But most children have not seen heavy, hard suffering – at least, not yet. Suffering is intense pain that we feel, either on the inside or outside. You might look and feel fine externally (on the outside), but you might be suffering on the inside, in your heart.

Very few people like suffering! Think about it. Let’s say you are sitting in a lawn chair, sipping pink lemonade under the hot sun, when – all of the sudden – you hear a strange, yet familiar buzzing sound near your right arm. What!? It’s a bee! A very large bee with a very sharp-looking stinger on his backside! What is your first reaction? Do you calmly say, “Mr. Big Scary Bee, sir, please do not poke me today with that painful stinger of yours! I’m right in the middle of my lemonade!”? No! You would probably jump out of your lawn chair really fast, screaming and swatting and running around in circles until you were sure Mr. Big Scary Bee, sir, had gone bye-bye!

Why is that your response? Because you hate pain. You dread it. You would never seek after it. You would be crazy if you did. Humanly speaking, suffering is always a bad thing! We never enjoy pain, and we always try to get out of it if we can!

But the Bible teaches in 1 Peter and in Hebrews and in several other places that Jesus Christ did choose to suffer. He had a choice, and He chose suffering! Why? Well, He was God, but He was also human, so pain and suffering were probably not enjoyable for Jesus Christ, either. Just because He was totally God does not mean that suffering did not hurt Him! He was also totally human, so He experienced fear and pain and probably never enjoyed either one. But the Bible shows us that Christ took on suffering, anyway, that He did it in order to bridge the gap between us and God.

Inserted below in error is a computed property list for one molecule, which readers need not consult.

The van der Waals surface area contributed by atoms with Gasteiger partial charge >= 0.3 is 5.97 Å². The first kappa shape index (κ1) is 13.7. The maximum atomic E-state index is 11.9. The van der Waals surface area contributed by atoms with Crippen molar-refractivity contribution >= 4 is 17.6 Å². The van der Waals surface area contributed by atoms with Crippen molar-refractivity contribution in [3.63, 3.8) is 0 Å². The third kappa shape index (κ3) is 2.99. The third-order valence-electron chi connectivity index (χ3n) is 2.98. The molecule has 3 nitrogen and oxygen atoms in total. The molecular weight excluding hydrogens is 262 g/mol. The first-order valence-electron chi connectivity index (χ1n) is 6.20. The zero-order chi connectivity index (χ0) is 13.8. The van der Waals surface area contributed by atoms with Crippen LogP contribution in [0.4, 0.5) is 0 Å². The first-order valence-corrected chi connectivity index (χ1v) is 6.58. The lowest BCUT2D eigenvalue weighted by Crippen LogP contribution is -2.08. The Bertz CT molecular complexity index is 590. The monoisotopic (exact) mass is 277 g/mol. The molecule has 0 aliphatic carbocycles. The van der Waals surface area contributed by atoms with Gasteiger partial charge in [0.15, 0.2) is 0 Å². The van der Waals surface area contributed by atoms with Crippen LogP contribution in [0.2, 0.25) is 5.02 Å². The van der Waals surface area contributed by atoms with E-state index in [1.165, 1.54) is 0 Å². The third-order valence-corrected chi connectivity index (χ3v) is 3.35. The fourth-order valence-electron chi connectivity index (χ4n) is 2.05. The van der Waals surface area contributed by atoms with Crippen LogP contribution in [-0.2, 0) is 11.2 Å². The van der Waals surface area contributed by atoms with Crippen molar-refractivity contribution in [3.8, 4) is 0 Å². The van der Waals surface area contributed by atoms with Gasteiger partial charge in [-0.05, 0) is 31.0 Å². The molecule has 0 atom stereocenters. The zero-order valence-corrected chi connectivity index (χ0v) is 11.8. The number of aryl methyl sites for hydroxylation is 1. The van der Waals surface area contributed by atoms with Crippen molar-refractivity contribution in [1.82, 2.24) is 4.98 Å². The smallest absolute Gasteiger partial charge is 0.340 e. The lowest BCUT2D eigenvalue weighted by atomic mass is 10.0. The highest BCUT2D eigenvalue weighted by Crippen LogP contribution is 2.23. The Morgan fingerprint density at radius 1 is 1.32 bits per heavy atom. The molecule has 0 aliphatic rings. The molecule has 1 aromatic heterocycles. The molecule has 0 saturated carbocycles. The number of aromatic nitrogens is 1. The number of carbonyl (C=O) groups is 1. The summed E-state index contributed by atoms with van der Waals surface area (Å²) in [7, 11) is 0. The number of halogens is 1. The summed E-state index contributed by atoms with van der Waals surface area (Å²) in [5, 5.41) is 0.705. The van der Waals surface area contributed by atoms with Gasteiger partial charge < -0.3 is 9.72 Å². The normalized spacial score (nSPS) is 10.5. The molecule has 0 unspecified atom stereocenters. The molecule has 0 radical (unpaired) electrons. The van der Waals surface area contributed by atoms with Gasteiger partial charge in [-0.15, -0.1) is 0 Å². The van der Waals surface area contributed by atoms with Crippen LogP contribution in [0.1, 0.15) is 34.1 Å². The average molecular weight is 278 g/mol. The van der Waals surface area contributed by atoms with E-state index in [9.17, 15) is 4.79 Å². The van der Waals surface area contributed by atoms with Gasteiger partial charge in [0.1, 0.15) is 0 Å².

Jesus Christ endured (kept on fighting through) the suffering because He really wanted what was waiting on the other side of suffering. The Bible says in Hebrews that Christ chose suffering “for the joy that was set before Him.” In other words, our being able to be right with God meant more to Jesus Christ than His own comfort and safety meant to Him. His sacrificial suffering was what made it possible for us to be right with God. What a courageous and selfless and loving Savior we have!

Jesus Christ endured suffering in order to provide sinners a way of salvation.

My Response:
» Do I ever spend time thinking about what Christ went through so that I could be right with God?
» When I go through suffering, can I find comfort and strength through Christ?
» Do I have good reasons to trust and obey this suffering Savior?

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Denison Forum – “Freak accident” kills man at McDonald’s

I have traveled through Vancouver, Canada, occasionally over the years and always enjoyed my time in this beautiful city. However, what people are calling a “freak accident” occurred there recently; as you’ll see, what happened in Vancouver could happen where you and I live as well.

A man was driving through a McDonald’s restaurant takeout lane when he opened his door to get something he dropped from his window while paying. As he leaned out, the car rolled forward. The door hit part of the restaurant, pinning him between the door and the frame. A police official said, “Efforts were made by first responders to revive the man, but tragically, he died on scene.”

Harvard psychologist Steven Pinker cites compelling research to show that by almost every metric of human wellbeing, the world is getting better—from war, violence, and poverty (all declining) to health, wealth, happiness, and equality (all improving). But it doesn’t take long for the news to remind us of our mortality as well.

Some more examples: CNN reported yesterday that “1 in every 500 US residents have died of Covid-19.” An American intelligence official estimated Tuesday that al Qaeda could begin to threaten the US within one to two years. I noted earlier this week that the next terrorist assault on our country is likely to be a cyberattack. I also noted that a solar storm could cause an “internet apocalypse,” affecting much of society for weeks or months at a time.